First class of SLPA graduates


Abigail Newkirk and Reed

The SLPA program was added as a Bluffton major in the fall of 2016.

Bluffton’s first class of SLPA graduates are ready for graduate school

Originally planning to pursue a career as a sign language interpreter, Alexis Montemarano ’20 was intrigued by Bluffton University’s newly developed speech-language pathology and audiology program as a first-year student. Now, Montemarano is a member of Bluffton’s first class of SLPA graduates. This fall, she will pursue a Master of Science in Speech Language Pathology at Baldwin Wallace University, serve as a graduate assistant and work on research and funding for special education programs.

“When I learned about the SLPA major, I thought it was a better fit because I could help people with communication disorders,” said Montemarano. “My ultimate goal is to be a pediatric speech pathologist.

The SLPA program was added to Bluffton’s lineup in the fall of 2016 because of the growing need for professionals in and its close alignment with Bluffton’s mission. According to the Bureau of Labor statistics, the job outlook for speech language pathologists is expected to grow by 27 percent from 2018-28 and 16 percent over the same time period for audiologists. In both professions, the growth rate is much faster than the overall average. 

“I tell my students that they will be successful if they have the heart of a servant,” explained Trevor Scott, program director and assistant professor. “Successful students in SLPA often have a connection to the field. Maybe they had a speech disorder as a child or had a sibling with autism spectrum disorder. Usually, a seed has been planted somewhere along the way that gives the student a desire to care for other people.”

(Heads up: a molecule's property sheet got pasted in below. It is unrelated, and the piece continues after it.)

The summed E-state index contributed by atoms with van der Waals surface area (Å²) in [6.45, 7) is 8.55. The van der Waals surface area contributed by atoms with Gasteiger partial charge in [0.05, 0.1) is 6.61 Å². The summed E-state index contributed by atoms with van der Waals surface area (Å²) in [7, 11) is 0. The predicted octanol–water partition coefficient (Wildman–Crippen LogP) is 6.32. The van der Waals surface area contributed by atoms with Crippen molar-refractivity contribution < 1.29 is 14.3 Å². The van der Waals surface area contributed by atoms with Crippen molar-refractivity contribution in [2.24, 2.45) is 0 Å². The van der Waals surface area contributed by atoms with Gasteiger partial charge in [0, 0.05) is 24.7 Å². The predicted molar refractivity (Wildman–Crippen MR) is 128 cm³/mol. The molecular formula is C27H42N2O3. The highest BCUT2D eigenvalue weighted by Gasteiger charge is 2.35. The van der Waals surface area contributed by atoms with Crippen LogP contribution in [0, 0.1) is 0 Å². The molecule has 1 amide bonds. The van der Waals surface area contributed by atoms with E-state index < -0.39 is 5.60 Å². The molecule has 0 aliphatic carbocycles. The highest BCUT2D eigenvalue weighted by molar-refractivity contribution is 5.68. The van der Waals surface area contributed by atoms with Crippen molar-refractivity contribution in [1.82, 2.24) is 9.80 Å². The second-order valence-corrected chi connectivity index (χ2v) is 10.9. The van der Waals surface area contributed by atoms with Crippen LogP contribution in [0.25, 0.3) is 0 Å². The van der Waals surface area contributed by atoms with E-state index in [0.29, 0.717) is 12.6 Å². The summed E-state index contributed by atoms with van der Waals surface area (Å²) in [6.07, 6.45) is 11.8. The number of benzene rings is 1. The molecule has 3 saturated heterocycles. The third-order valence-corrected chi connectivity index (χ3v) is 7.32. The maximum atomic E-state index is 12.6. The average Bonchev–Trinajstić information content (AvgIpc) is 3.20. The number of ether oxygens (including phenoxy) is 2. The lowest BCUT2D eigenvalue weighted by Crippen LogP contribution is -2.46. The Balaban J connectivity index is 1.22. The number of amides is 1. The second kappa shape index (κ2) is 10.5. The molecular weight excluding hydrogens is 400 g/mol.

This is true for many members of the class of 2020. Montemarano learned sign language at a young age to communicate with a deaf friend, while Madison Ament overcame her own language impairment.

“I saw a therapist for the first 10 years of my life,” explained Ament, a December 2020 graduate who plans to pursue audiology. “When thinking of what I could possibly major in, I decided to give SLPA a try. I wanted to go into a field that gives back to the community.”

Speech language pathologists work with people of all ages who have disorders in speech, language, social communication, cognitive communication and swallowing. Audiologists diagnose and treat a patient’s hearing and balance problems using advanced technology and procedures. Speech language pathologists and audiologists work in schools, hospitals and nursing homes. 

Scott says Bluffton’s small class sizes provide an advantage over larger undergraduate SLPA and communication disorder programs.

“As the primary instructor and advisor for all of the SLPA majors, I really get to know the students. I can spot when they are struggling, and I can track their strengths and weaknesses across domains,” said Scott. “The graduate school application process is extremely competitive in our field, and we had a 100 percent graduate school acceptance rate.”

Last year, a mentorship program was established between first-year and upperclass students to further strengthen Bluffton’s program.

“I was assigned to be a mentor to an incoming freshman and through that, I made an amazing friendship,” explained Cassie Reinhart ’20, who will be serving as a graduate assistant while pursuing a Master of Arts in Speech Language Pathology at the University of Toledo in the fall. “The first year can be challenging and this program taught me how important is it to have a mentor and that it’s okay to ask for help.”

Bluffton also has an active NSSHLA (National Student Speech Language Hearing Association) chapter on campus, and Scott incorporates hands-on experiences into the curriculum. All SLPA majors take part in clinical observation at nearby hospitals, nursing homes or schools.

“We were pushed to a high standard to prepare us for the rigorous curriculum of graduate school,” said Montemarano. “I feel prepared for the next step.”